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As fast-growing and eminently shareable sources of entertainment, brands have seen the advantage of capitalising on these ready-made cultural phenomena.
Success Kid has starred in an ad for Virgin Media, Fenton’s mad deer chase in a London park has been re-imagined by EE, a baby broke into Gangnam Style dance moves for electronic cigarette firm E-Lites, and a host of brands, including Topshop, Pepsi, Lynx and Ask.com, have created their version of the dance video Harlem Shake, albeit to varying degrees of applause.
“Memes are contagious and therefore inherently social,” says Virgin Media director of advertising and sponsorship Richard Larcombe. “With the increasing number of social sharing platforms, sharing is becoming quicker and easier and people are engaging with and sharing more content as a result. Advertising always follows culture and brands are seeing the opportunity and taking advantage of it.”
Authenticity is heralded as one of the most vital ingredients when using memes in marketing and it is that which has made some versions of the Harlem Shake work better than others, says Topshop chief marketing officer Justin Cooke (see Q&A).
“Online content is about capturing the moment, but honestly. It has to be real, you can’t force it,” he says.
The fashion chain’s video features models Jourdan Dunn, Cara Delevingne and Rosie Tapner backstage at the brand’s autumn/winter 2013 fashion show. It had the spontaneity element that is common in other Harlem Shake videos, and provided behind-the-scenes footage of the show.
Cooke adds: “It made perfect sense for us and I think people love the authenticity of the way we do things. But for a lot of brands this would be completely irrelevant because they don’t have the same character in their DNA.”
YouTube UK managing director of sales and operations Kevin Mathers agrees that authenticity is essential and suggests that if Topshop’s video had been staged, it might not have been so successful.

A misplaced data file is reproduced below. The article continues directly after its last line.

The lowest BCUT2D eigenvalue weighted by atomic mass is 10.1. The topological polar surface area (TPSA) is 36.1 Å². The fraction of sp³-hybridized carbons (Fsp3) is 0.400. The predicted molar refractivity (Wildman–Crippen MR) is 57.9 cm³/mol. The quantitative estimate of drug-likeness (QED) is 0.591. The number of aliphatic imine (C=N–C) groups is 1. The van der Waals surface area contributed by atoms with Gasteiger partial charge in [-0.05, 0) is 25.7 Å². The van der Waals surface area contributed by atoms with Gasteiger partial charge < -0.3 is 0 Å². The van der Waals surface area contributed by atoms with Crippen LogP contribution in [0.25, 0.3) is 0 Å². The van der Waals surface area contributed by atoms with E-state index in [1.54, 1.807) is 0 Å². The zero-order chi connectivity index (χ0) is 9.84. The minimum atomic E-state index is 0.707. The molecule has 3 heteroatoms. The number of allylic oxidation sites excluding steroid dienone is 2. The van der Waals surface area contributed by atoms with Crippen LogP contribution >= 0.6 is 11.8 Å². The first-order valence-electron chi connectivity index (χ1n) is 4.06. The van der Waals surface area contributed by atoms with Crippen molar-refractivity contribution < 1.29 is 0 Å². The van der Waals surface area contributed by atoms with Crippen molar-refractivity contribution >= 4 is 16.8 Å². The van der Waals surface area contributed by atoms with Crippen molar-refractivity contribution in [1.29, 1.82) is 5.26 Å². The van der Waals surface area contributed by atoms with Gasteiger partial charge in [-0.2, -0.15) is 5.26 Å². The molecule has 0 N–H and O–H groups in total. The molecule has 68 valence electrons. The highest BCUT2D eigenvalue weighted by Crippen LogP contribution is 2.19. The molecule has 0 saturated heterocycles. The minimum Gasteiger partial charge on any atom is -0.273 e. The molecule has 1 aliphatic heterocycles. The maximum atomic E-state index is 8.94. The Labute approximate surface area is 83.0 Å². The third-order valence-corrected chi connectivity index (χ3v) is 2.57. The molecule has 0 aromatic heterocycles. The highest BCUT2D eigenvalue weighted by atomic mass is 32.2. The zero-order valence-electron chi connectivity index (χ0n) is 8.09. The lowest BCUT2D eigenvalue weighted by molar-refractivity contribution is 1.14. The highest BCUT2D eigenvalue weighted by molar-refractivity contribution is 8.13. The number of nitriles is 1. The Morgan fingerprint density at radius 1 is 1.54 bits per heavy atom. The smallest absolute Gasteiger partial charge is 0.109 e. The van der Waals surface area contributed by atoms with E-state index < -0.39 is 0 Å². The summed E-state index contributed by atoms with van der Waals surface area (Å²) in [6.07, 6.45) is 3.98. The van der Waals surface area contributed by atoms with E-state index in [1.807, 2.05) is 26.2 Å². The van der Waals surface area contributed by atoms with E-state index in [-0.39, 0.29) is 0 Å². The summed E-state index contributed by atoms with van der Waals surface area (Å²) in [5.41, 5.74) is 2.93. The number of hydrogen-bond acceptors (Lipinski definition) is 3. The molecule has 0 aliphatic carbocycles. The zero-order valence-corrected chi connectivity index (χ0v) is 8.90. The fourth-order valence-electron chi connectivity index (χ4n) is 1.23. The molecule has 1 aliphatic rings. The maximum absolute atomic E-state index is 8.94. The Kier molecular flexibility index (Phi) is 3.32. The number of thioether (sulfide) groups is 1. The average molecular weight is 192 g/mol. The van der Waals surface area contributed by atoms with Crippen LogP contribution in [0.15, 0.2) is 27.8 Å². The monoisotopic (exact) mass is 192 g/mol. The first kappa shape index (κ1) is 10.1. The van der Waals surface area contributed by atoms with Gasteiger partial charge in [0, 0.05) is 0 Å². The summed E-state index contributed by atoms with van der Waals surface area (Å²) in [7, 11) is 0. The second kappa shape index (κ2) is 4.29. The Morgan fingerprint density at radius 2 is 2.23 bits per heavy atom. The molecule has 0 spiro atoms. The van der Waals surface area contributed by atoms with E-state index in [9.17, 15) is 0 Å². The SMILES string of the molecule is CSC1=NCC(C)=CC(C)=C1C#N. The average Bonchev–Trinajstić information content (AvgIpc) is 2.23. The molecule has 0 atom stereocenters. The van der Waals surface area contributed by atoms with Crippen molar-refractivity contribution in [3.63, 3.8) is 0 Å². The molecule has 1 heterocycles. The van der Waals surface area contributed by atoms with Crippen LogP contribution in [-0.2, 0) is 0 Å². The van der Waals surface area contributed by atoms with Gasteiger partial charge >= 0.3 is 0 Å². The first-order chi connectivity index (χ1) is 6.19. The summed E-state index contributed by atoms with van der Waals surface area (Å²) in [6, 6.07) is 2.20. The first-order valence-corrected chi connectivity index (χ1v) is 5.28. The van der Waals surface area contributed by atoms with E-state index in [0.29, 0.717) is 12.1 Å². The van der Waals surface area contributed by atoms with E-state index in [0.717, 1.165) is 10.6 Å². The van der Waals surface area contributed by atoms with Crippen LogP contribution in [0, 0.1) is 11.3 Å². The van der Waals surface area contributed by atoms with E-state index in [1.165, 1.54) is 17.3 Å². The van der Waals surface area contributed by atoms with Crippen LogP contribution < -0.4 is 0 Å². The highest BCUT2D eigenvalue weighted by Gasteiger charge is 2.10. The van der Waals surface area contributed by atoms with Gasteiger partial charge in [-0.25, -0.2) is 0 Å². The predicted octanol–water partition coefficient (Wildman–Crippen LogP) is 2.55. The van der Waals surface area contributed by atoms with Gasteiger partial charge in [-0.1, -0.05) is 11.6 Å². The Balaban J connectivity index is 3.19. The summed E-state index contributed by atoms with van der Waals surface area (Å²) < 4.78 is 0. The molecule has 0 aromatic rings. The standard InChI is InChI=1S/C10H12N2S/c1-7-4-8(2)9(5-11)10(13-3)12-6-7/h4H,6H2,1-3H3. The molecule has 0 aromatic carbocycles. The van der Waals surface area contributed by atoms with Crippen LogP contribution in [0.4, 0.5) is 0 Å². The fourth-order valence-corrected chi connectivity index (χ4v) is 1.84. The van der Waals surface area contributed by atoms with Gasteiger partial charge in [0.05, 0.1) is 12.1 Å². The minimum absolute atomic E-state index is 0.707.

He says: “Marketers are interested in engaging with their audience and part of that is tapping into themes that resonate with them, whether that’s being associated with the content they watch individually or taking advantage of a global meme. Brands that took part in the Harlem Shake meme, like Topshop, were able to expose a broader audience to their brand.”
He also advises brands to act quickly because if they are late to the party, it could reflect poorly on their understanding of the community, “like getting a joke too long after the punchline”.
The idea of memes is not new – biologist Richard Dawkins coined the word in his 1976 book The Selfish Gene to describe the way cultural information spreads – but the rise of video online has meant the concept of memes now refers most often to the sharing of popular characters or ideas via the internet.
The Harlem Shake craze started on 2 February, when a 30-second video featuring people dancing to the song by the producer Baauer was uploaded to YouTube by TheSunnyCoastSkate.
For the first 15 seconds, a man wearing a helmet dances to the song alone without any acknowledgement from those around him, until the music breaks and the video cuts.
The entire group is then seen dancing erratically for the remainder of the video.
A similar video was posted by video blogger Filthy Frank on the same day, but it is the former version that has been commonly replicated.
By 11 February, around 12,000 Harlem Shake videos had been posted and viewed more than 44 million times, according to YouTube. By 14 February, the number of videos had increased to 40,000 (based on video title), which accumulated 175 million views.
Although short-lived compared with other dance crazes such as Gangnam Style, Harlem Shake was very popular and brands were quick to take advantage. Searches containing Harlem Shake, for example, accounted for one in every 1,600 in the UK during the week ending 23 February, according to Experian Hitwise, surpassing Gangnam Style’s highest peak in search traffic.
Ask.com posted its Harlem Shake video on 15 February two weeks after the original, but premised it with the message: “Yeah, yeah, we know. We just couldn’t pass up the biggest meme of the week,” implying the craze was already becoming a little old hat, but the fact the firm acknowledged it helped to pacify potential criticisms.
Ask.com senior director of marketing Robbie Waeschenfelder says the video was about taking advantage of an opportunity rather than being part of the brand’s main marketing strategy.